Tuesday, January 18, 2011

Slowly but surely, mobile banking is entrenching itself

If the bets of banks and mobile operators pay off, before long you should be able to walk into an Airtel or a Vodafone store and open a bank account, deposit or withdraw money from your account.
Besides getting India villages, with its increasing disposable incomes thanks to rural employment guarantee schemes, into the banking fold, mobile banking will also free us from the hassle of carrying cash or cards to pay your driver’s salary or to pay the cabbie or for your grocery.
All that, however, may still be some time away. Not because technology is not available, as leading technology players in the field like mCheck’s president Suresh Anantpurkar will tell you. More because of the inertia related to embracing new modes of payment and security concerns.
“I pay my driver using mobile phone,” says Anantpurkar. “However, until there is a large scale implementation and the population covered by banks expand, it is difficult to say how much time it will take before mobile becomes the preferred mode of payment.”
For now, mobile banking is seeking to take banking beyond cities and towns into Indian villages.
“The current banking system needs to benefit from services like telecom, which is spread across the country with more than 1.5 million retail outlets, covering 85% of the country’s population, and hugely present in the villages,” said a spokesperson for Bharti Airtel, country’s largest mobile operator with over 130 million subscribers.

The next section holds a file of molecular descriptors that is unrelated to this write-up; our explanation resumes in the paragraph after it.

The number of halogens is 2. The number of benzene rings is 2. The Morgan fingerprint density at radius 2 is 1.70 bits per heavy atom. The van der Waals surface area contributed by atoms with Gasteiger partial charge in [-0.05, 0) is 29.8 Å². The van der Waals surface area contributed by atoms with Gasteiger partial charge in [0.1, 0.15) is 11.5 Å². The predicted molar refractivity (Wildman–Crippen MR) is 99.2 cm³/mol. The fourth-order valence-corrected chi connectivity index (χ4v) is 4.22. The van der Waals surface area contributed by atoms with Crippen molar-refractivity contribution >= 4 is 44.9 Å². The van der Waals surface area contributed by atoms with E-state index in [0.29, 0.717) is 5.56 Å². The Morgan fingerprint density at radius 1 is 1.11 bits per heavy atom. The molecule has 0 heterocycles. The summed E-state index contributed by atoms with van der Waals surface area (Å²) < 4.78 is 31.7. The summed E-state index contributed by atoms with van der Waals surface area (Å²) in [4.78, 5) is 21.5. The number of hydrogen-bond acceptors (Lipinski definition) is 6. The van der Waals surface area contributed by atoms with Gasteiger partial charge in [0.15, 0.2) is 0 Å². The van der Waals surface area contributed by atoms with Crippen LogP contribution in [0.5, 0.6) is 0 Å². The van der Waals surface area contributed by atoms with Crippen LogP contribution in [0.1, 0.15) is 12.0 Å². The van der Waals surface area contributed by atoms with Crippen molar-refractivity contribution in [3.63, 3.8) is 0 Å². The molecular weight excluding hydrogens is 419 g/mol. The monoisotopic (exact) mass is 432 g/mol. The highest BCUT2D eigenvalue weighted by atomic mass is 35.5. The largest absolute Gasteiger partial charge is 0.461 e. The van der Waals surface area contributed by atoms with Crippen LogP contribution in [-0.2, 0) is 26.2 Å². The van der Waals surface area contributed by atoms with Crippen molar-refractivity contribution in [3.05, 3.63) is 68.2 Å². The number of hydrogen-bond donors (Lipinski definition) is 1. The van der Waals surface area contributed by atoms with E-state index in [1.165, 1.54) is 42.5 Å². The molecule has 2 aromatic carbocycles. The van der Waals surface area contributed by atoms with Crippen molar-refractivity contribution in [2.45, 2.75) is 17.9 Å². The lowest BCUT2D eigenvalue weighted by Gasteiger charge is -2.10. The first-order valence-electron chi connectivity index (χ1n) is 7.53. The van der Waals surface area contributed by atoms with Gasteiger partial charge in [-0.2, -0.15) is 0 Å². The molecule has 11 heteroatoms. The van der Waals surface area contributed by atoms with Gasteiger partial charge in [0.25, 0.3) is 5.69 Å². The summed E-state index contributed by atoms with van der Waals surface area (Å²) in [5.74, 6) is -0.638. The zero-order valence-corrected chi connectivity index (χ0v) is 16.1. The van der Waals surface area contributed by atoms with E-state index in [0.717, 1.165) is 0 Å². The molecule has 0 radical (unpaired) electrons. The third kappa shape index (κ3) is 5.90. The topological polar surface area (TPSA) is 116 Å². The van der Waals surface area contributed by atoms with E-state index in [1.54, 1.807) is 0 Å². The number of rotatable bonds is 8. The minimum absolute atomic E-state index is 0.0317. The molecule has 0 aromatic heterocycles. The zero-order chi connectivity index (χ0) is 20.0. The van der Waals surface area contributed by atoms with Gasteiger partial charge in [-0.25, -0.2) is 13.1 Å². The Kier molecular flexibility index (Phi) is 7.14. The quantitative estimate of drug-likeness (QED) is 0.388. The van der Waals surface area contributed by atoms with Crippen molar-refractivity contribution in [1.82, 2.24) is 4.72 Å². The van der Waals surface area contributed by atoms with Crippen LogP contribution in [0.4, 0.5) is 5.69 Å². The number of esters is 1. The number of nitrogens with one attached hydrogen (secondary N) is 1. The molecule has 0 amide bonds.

With only limited number of branches in rural India, banks are now looking to mobile operators for help. At over 60% penetration, mobile telephony has nearly double the reach of banking.
To make things easier, in September RBI allowed for-profit organisations to act as banking correspondents, on behalf of a bank. Earlier only non-profit organisations or individuals were allowed to do this.
Earlier this week, State Bank of India, country’s largest bank and Airtel announced the setting up of a joint venture entity. The `100 crore investment that will go into the effort stands testimony to the stakeholders’ seriousness.
Close on the heels of that announcement came another one about ICICI Bank, nation’s largest private sector bank joining hands with Vodafone Essar Ltd, country’s third largest cellular operator by subscribers, for offering banking services.
“Such large names getting associated with mobile banking will lend more credibility to the possibilities and hopefully acceptance over a period of time,” said Deepak Chandani, chief executive of Obopay Inc, a technology player in the mobile payment space.
What mobile operators like Airtel or Vodafone bring to the table is scale and a means for banks to leverage that scale in an affordable manner.
The mobile operators also stand to gain as trust-based services like banking brings with it a certain customer stickiness that is otherwise hard to get and can be a tool for differentiation in an overcrowded telecom market.
“This also brings in more stickiness with the customer, as this is yet another lifestyle enhancing service that gets added on to our portfolio,” the Airtel spokesperson says.